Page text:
In India, biometrics poised for growth

India's commercial market readies for biometrics, yet hesitation remains


Imagine the world you could soon be a part of. Your entry to office may no longer be approved by the ultra-modern CCTVs clamped in the corners of the corridors. The stylish bank ATM in the neighbourhood may ask more than just your card when you withdraw cash. And you don't have to throw a fit if the passport officer, not convinced with your otherwise necessary documents, asks for a DNA record too. In fact, tomorrow, your new office may ask much more than your character certificate from the last office. It may require your iris pattern, face-shape data, scars and perhaps the unique ways you walk and talk.

Set to be the norm in the West, upon request by employers, bodies like FBI are likely to retain the fingerprints of employees to trace them in case they have brushes with the law. Best defined as measurable physiological and/or behavioural characteristics that can be utilised to verify the identity of an individual, biometrics today spans from fingerprints, retinal and iris scanning, hand geometry, voice patterns, facial recognition to other techniques. Initially being employed in specialist high-security applications, these are now being proposed in a much broader range of public facing situations.

Cut to India. VK Sharma, vice president-works, Era Landmarks, has recently approved the deployment of an avant-garde biometric access control system at his new real estate ventures (ranging from IT parks to corporate towers). "Biometrics security systems are practically foolproof, adaptable to other building or office automation systems and now more economical. For those who would be relocating to our premises, there will be no dependence on swipe card machines and its related problems. For us, biometrics will then mean the end of security errors," believes the optimist.

Simon Jayakumar in an antithesis. An operations manager at South India Examinations Unit of the British Council, for him the fingerprint-based access control system at the safe in the office has not been less than a culture shock. Already facing his share of teething problems, he has called in the service provider four times to get the cues right.

"There have been times where the staff wasn't approved and let in by the machine. It kept all of us on tenterhooks till then," he recalls.

Living with mixed reactions, biometrics is indeed the latest fixation in India with more and more companies, residential colonies and individuals logging to it. Lenovo, LG, Fujitsu, Toshiba, among many other tech companies, are churning out new biometrics-enabled ranges promising utmost data safety.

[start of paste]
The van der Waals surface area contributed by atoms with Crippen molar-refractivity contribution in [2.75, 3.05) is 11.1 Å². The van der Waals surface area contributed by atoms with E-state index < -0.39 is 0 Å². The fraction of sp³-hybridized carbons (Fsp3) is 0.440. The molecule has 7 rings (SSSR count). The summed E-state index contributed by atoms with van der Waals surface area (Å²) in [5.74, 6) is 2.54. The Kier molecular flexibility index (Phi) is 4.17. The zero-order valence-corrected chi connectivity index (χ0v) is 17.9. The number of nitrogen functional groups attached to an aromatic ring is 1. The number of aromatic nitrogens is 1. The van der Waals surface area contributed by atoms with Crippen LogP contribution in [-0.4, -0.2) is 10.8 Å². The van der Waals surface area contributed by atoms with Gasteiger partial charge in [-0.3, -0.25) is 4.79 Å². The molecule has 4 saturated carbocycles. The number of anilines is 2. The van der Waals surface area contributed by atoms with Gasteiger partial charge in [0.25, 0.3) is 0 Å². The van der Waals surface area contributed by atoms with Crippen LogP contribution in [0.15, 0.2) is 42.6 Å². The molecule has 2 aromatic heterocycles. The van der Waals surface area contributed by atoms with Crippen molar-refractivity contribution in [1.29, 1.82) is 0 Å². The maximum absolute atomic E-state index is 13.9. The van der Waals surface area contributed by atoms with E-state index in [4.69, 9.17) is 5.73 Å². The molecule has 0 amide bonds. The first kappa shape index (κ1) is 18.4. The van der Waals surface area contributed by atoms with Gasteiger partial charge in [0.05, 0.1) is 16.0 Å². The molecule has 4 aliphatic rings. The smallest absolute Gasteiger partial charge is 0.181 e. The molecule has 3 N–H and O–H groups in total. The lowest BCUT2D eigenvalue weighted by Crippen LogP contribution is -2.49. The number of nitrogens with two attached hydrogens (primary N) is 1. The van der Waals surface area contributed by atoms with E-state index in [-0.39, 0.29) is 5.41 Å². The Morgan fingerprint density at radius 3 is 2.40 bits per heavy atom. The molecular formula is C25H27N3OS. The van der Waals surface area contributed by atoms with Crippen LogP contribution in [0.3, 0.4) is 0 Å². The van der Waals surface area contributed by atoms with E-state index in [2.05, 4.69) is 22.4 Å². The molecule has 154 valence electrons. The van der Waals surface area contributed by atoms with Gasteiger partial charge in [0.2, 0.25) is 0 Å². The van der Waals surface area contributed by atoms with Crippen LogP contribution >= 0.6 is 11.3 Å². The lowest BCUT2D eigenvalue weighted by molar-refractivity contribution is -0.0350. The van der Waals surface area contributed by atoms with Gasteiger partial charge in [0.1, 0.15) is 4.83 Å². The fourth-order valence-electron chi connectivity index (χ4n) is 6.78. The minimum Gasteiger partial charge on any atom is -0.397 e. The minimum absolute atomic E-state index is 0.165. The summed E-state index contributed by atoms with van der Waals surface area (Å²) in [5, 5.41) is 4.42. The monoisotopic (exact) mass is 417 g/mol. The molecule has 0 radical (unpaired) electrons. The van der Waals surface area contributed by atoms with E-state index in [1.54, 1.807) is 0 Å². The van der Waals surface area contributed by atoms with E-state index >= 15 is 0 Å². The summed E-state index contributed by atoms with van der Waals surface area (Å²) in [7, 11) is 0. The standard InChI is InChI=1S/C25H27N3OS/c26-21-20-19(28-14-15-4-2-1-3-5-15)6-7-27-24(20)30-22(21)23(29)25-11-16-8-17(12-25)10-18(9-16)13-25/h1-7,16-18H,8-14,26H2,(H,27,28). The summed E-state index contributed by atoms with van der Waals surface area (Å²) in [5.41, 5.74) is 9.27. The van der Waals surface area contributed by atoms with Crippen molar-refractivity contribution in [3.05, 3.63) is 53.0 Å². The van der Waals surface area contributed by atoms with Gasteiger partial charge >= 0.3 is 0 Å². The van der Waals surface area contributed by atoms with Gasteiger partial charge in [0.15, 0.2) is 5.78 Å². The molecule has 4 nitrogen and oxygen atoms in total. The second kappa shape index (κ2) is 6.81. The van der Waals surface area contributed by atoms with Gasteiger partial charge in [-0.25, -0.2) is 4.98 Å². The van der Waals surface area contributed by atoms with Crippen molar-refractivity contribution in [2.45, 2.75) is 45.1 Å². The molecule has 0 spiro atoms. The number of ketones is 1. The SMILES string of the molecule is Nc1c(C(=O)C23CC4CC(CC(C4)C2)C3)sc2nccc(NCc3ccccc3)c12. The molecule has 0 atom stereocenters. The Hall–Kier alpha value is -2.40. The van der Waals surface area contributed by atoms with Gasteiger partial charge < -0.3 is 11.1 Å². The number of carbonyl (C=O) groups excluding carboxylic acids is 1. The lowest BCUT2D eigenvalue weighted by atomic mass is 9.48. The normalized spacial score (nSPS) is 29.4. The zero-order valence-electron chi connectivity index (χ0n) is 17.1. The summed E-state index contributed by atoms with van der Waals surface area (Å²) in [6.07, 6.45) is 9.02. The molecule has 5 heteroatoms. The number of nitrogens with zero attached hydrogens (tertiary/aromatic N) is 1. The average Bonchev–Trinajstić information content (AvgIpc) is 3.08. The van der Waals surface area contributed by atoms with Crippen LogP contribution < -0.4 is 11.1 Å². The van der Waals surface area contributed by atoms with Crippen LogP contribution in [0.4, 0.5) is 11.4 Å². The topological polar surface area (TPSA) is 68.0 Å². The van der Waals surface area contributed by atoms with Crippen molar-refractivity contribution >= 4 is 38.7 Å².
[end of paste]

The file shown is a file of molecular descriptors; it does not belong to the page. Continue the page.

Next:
Then there are service providers like Zicom, Godrej, et al that help one with secured networks at one's habitat. Globally, few interesting biometric usage include voice recognition for automatic telephone-based password reset systems (allowing corporate users to reset computer passwords without having to involve help desk staff), Pay by Touch technology at retail stores, etc.

Fujitsu's latest biometric product, PalmSecure is a contactless biometric authentication technology that has been applied in sectors like banking, healthcare and e-governance. It records the vein patterns that are unique to one by emitting near-infrared rays that are absorbed by deoxidised haemoglobin present in blood flowing through a user's palm veins. This causes an image of the palm to be captured as a vein pattern, which is then verified against the user's pre-registered pattern to grant access to a physical location or computer network, informs Sanjay Srivastava, manager, sales and marketing, Fujitsu India.

For Santonu Choudhury, CEO, Consumer Service Group, Zicom Electronic Security Systems Ltd, the requirement of biometrics depends on the choice of identification or verification.

"In an identification application, the biometric device reads a sample and compares it against every template in the database. This is called a 'one-to-many' search. Verification is when the biometric system asks and attempts to answer, 'Is this X?' after the user claims to be X. It uses one of the inputs such as password or a proximity-based card against which the template of the biometric measure is stored and compared," he says.

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